Neuro-cortical Toxicity.

DLT was neuro-cortical in nature. One patient on 515 mg/kg/day experienced grade 3 neuro-cortical toxicity ≤48 h of the start of drug infusion. The toxicity was exemplified by excessive somnolence and confusion and was accompanied by metabolic changes consisting of grade 4 hypokalemia (2.1 mmol/liter), grade 3 hyponatremia (128 mmol/liter), grade 2 hypocalcemia (7.9 mg/dl), and grade 4 hyperuricemia (15.2 mg/dl). The metabolic nadirs occurred 4 days after initiation of infusion. The patient also had grade 3 nausea before the decline in mental status. Full recovery and return to baseline clinical state occurred ≤10–12 h after discontinuation of the drug at approximately the same time as the electrolyte abnormalities returned to normal values after aggressive repletion. The patient received a second cycle at the next lower dose and experienced a similar toxicity syndrome on rechallenge. An additional patient developed grade 3 neuro-cortical toxicity at the 345 mg/kg/day dose. This was not accompanied by electrolyte abnormalities and occurred at 96 h into the infusion. The symptoms resolved 10–12 h after discontinuing the drug. A 3rd patient developed grade 2 neuro-cortical toxicity with only grade 1 hyponatremia and hypocalcemia at 410 mg/kg/day. This patient was not rechallenged at a lower dose because he developed obstructive urinary symptoms and was taken off study for progression of disease. Of note, plasma ammonia levels in the grade 3 toxicity patients remained in the normal range.

Patients with nausea had more sedating effects from antiemetics, such as the phenothiazines (prochloperazine). This observation led to the use of nonsedating antiemetics such as the serotonin 5-HT3 receptor antagonists, ondansetron and granisetron. Patients had less sedation and minimal emesis with this change in antiemetic.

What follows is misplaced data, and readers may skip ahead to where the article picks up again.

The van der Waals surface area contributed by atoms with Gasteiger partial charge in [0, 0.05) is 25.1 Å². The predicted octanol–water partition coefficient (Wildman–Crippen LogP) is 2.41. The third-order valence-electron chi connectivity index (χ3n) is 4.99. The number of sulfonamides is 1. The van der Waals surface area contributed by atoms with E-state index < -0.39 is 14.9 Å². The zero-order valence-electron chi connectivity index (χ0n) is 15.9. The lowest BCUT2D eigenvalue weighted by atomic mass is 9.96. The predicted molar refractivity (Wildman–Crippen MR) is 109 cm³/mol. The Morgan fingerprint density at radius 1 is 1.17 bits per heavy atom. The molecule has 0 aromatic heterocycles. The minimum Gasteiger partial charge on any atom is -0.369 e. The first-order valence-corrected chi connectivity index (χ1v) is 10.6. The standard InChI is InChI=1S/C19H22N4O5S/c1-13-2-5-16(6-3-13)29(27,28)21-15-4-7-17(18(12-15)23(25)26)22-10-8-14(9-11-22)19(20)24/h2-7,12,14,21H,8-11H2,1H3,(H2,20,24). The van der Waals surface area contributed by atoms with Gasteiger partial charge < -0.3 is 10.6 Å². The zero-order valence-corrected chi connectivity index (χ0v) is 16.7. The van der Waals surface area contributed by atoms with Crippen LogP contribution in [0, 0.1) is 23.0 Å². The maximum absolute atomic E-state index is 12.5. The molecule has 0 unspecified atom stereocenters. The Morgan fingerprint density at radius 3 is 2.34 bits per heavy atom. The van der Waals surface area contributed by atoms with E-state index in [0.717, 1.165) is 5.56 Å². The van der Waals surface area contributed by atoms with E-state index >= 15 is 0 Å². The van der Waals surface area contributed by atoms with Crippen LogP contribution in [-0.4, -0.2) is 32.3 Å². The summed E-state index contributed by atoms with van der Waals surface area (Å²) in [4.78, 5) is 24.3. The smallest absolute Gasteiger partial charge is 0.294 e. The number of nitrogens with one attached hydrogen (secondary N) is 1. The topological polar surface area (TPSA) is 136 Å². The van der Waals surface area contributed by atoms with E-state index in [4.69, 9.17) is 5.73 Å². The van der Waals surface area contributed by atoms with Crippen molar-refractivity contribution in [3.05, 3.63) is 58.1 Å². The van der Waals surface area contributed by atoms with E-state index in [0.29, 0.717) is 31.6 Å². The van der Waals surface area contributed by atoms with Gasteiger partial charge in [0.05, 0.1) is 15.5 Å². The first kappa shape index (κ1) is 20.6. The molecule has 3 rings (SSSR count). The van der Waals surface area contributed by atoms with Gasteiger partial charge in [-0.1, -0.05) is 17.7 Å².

Hematological Toxicity.

No dose-limiting hematological toxicity was noted. Minor decreases in hematocrit were noted over the course of therapy. No platelet toxicities were noted in any patient. One patient had a transient grade 3 neutropenia (absolute neutrophil count of 600) noted at dose level 1 that resolved in 2 days. No other declines in total white cell count or in subpopulations were noted.

Nonhematological Toxicity.

Patients experienced mild grade 2 nausea at the higher dose levels, in particular, the 410 mg/kg/day dose. Fatigue was dose related as well. Grade 2 fatigue was noted in 1 patient at 345 mg/kg/day and 2 patients at 410 mg/kg/day. Grade 3 fatigue was noted in 2 of 7 patients receiving 410 mg/kg/day infusions. This degree of fatigue was not felt to be drug related but rather attributable to tumor progression. In fact, the 2 patients with grade 3 fatigue did not receive a rechallenge with PB as they were taken off study for progressive disease. Of note, 7 (38%) of the patients with bony metastatic PCA experienced a flare in bone pain that started on discontinuation of the infusion and persisted for 48 h. Only the 2 patients with grade 3 neuro-cortical toxicity developed the characteristic odor of PA. The ability to detect the odor also resolved promptly with discontinuation of the study drug.